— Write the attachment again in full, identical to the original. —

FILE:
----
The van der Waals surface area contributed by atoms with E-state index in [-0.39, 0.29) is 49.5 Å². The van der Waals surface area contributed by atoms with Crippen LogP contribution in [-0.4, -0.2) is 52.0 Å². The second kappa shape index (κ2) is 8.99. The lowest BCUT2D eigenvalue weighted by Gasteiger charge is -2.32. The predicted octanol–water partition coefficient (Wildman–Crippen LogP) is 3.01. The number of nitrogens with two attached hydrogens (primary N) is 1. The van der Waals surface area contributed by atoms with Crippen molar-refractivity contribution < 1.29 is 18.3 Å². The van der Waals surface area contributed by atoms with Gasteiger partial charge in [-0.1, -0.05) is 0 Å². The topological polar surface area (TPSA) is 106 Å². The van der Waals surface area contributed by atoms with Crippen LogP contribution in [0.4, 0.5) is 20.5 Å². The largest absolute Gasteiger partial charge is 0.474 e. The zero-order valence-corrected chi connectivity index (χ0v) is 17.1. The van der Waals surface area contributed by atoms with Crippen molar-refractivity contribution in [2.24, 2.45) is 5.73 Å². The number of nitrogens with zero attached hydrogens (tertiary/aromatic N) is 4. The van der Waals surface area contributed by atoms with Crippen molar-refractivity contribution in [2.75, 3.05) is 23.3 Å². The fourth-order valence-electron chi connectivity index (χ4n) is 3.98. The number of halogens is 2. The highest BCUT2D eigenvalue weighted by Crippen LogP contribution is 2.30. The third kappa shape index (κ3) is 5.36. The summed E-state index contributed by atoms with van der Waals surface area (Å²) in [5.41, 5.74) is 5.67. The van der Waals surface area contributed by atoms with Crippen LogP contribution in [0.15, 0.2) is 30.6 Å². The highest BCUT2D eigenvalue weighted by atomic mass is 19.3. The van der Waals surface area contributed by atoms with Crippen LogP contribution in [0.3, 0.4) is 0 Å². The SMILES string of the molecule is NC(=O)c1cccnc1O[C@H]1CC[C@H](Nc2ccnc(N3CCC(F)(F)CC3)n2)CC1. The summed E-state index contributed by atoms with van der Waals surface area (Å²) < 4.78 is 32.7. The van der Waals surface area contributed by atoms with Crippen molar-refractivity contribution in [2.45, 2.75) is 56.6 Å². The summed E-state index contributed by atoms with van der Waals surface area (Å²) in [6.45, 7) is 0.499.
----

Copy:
The van der Waals surface area contributed by atoms with E-state index in [-0.39, 0.29) is 49.5 Å². The van der Waals surface area contributed by atoms with Crippen LogP contribution in [-0.4, -0.2) is 52.0 Å². The second kappa shape index (κ2) is 8.99. The lowest BCUT2D eigenvalue weighted by Gasteiger charge is -2.32. The predicted octanol–water partition coefficient (Wildman–Crippen LogP) is 3.01. The number of nitrogens with two attached hydrogens (primary N) is 1. The van der Waals surface area contributed by atoms with Crippen molar-refractivity contribution < 1.29 is 18.3 Å². The van der Waals surface area contributed by atoms with Gasteiger partial charge in [-0.1, -0.05) is 0 Å². The topological polar surface area (TPSA) is 106 Å². The van der Waals surface area contributed by atoms with Crippen LogP contribution in [0.4, 0.5) is 20.5 Å². The largest absolute Gasteiger partial charge is 0.474 e. The zero-order valence-corrected chi connectivity index (χ0v) is 17.1. The van der Waals surface area contributed by atoms with Crippen molar-refractivity contribution in [2.24, 2.45) is 5.73 Å². The number of nitrogens with zero attached hydrogens (tertiary/aromatic N) is 4. The van der Waals surface area contributed by atoms with Crippen molar-refractivity contribution in [2.75, 3.05) is 23.3 Å². The fourth-order valence-electron chi connectivity index (χ4n) is 3.98. The number of halogens is 2. The highest BCUT2D eigenvalue weighted by Crippen LogP contribution is 2.30. The third kappa shape index (κ3) is 5.36. The summed E-state index contributed by atoms with van der Waals surface area (Å²) in [5.41, 5.74) is 5.67. The van der Waals surface area contributed by atoms with Crippen LogP contribution in [0.15, 0.2) is 30.6 Å². The highest BCUT2D eigenvalue weighted by atomic mass is 19.3. The van der Waals surface area contributed by atoms with Crippen LogP contribution in [0.3, 0.4) is 0 Å². The SMILES string of the molecule is NC(=O)c1cccnc1O[C@H]1CC[C@H](Nc2ccnc(N3CCC(F)(F)CC3)n2)CC1. The summed E-state index contributed by atoms with van der Waals surface area (Å²) < 4.78 is 32.7. The van der Waals surface area contributed by atoms with Crippen molar-refractivity contribution in [2.45, 2.75) is 56.6 Å². The summed E-state index contributed by atoms with van der Waals surface area (Å²) in [6.45, 7) is 0.499.